CfP Power, Rhetoric, and Political Culture: The Texture of Political Action

Wer sich mit der Verbindung zwischen Macht, Rhetorik und politischer Kultur wissenschaftlich auseinandersetzt und eine Publikationsmöglichkeit sucht, der sollte sich die nachfolgenden Informationen genauer ansehen. Denn die Herausgeber Ralph Cintron und Robert Hariman bitten um Einsendungen von Kapiteln zu dem Band „Power, Rhetoric, and Political Culture: The Texture of Political Action“ für die von Berghahn Books veröffentlichte Reihe „Rhetoric Cultures“. Ausgewählte Beiträge sollen vor der Veröffentlichung zudem auf einer Tagung an der Northwestern University im Januar 2012 präsentiert werden. Alles Weitere findet Ihr hier.
Call for papers

Power, Rhetoric, and Political Culture: The Texture of Political Action

Ralph Cintron and Robert Hariman, editors

Chapter proposals are invited for this volume in the Rhetoric Culture series
published by Berghahn Books

Proposals should be sent to and Drafts will be presented at a conference to be held at
Northwestern University in January, 2012.

This volume addresses a critical problem in understanding the contemporary
historical moment: identifying how large-scale and potentially catastrophic
economic, social, and political processes are articulated in the practice of
everyday life. On the one hand, there is comprehensive evidence that the
global extension of capitalism, media technologies, and neoliberal state
practices has produced massive rates of change across the globe. On the
other hand, theoretical and methodological advances in the qualitative
sciences have produced remarkably fine-grained accounts of social experience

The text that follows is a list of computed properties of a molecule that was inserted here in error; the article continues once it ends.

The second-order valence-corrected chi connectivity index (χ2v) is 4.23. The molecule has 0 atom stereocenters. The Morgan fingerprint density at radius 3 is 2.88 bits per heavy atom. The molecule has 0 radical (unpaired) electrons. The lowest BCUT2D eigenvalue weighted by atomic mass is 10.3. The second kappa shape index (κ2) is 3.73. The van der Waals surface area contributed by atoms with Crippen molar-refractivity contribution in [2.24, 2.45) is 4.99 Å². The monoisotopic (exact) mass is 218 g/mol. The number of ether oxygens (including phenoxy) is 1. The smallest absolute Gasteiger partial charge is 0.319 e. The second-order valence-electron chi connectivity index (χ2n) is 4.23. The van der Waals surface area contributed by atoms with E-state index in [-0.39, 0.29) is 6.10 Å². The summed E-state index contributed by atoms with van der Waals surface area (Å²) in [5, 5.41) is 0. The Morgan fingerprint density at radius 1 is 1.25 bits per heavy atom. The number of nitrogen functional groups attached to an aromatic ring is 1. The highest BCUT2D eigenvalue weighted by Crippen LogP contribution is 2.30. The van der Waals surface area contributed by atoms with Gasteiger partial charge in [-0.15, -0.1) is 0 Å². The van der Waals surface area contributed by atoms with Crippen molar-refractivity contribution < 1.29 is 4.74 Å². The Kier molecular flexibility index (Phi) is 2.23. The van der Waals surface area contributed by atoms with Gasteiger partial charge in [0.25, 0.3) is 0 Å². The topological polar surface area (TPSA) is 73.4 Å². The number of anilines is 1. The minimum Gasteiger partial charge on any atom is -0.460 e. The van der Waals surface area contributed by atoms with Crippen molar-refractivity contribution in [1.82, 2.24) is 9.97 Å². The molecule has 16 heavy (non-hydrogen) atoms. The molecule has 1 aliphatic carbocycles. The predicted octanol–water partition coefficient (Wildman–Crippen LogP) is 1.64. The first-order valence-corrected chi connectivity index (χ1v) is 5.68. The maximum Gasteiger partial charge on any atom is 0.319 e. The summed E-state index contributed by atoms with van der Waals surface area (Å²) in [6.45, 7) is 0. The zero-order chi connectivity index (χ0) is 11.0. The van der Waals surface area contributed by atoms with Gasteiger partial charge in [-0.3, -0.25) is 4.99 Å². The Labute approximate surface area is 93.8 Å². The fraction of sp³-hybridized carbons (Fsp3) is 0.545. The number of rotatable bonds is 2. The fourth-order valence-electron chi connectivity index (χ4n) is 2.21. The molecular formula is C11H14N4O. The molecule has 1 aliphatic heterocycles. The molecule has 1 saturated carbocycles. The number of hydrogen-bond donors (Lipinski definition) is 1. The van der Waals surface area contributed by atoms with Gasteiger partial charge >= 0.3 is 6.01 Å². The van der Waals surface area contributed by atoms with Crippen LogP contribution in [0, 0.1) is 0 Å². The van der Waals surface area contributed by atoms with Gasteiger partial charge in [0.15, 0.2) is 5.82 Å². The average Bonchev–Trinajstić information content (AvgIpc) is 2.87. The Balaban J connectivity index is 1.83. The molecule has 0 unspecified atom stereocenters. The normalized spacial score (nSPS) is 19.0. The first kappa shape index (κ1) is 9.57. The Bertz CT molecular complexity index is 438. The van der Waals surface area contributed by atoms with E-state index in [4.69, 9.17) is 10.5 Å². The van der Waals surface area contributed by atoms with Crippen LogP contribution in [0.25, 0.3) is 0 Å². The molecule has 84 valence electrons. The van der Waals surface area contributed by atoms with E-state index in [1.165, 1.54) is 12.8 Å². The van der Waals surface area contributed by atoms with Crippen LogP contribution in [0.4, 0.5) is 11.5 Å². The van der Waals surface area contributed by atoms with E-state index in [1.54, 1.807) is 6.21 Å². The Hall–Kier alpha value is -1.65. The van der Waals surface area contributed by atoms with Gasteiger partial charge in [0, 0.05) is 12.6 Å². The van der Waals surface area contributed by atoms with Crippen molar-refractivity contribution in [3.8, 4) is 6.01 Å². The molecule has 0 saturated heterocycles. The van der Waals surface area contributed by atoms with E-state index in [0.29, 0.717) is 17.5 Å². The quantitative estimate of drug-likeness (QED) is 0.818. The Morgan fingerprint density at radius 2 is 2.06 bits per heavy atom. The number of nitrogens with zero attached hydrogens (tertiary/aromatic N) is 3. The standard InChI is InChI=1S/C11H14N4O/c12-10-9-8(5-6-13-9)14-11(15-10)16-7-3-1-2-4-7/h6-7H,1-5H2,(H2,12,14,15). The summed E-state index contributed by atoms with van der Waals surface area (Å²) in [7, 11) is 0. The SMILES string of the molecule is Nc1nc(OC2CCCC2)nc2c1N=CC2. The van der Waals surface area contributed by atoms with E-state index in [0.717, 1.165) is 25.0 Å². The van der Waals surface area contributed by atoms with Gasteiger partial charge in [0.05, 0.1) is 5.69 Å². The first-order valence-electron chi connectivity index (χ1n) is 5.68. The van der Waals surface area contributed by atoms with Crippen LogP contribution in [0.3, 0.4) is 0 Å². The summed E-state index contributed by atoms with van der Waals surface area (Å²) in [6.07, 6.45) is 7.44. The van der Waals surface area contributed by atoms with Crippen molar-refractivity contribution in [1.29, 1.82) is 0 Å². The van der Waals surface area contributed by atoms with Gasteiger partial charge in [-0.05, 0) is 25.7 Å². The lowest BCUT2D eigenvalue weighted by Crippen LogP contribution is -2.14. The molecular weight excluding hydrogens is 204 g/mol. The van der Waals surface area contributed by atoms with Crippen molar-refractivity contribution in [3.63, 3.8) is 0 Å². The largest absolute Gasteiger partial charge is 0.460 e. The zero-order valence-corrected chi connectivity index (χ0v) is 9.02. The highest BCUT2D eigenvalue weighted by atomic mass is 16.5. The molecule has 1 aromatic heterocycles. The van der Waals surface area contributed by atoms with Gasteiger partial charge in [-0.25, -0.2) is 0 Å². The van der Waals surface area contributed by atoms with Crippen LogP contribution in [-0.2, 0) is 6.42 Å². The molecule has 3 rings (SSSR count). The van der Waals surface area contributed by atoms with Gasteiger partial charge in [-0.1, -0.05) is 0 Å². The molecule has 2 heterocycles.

that cannot be easily coordinated with the structural determination of
collective association. The picture that emerges is paradoxical: one sees
both highly nuanced examples of human agency and powerful constraints on any
attempt to act in ways that would interfere with system dominance.

Thus, there is need for work that can advance understanding of how systemic
change is experienced, negotiated, and perhaps resisted in specific settings
that define a society¹s capacity for political action. To that end, this
volume provides a series of essays grounded in three principles of analysis:
they rethink the concept of political culture, by emphasizing the texture of
political action, in respect to understanding the 21st century as it is
being inaugurated by large-scale historical phenomena such as ³creative
destruction,² population displacement and hyper-urbanization, cultural
hybridization and global system integration, militarization and war, and
ecological, economic, and political catastrophes.

The focus on political culture involves emphasizing the importance of shared
habits of communication, interaction, and display in the constitution of
political communities and collective action. ³Culture² is itself a
contested term, of course, and not taken here as a fixed source of meaning
or motivation. Rather, the intention is to consider how political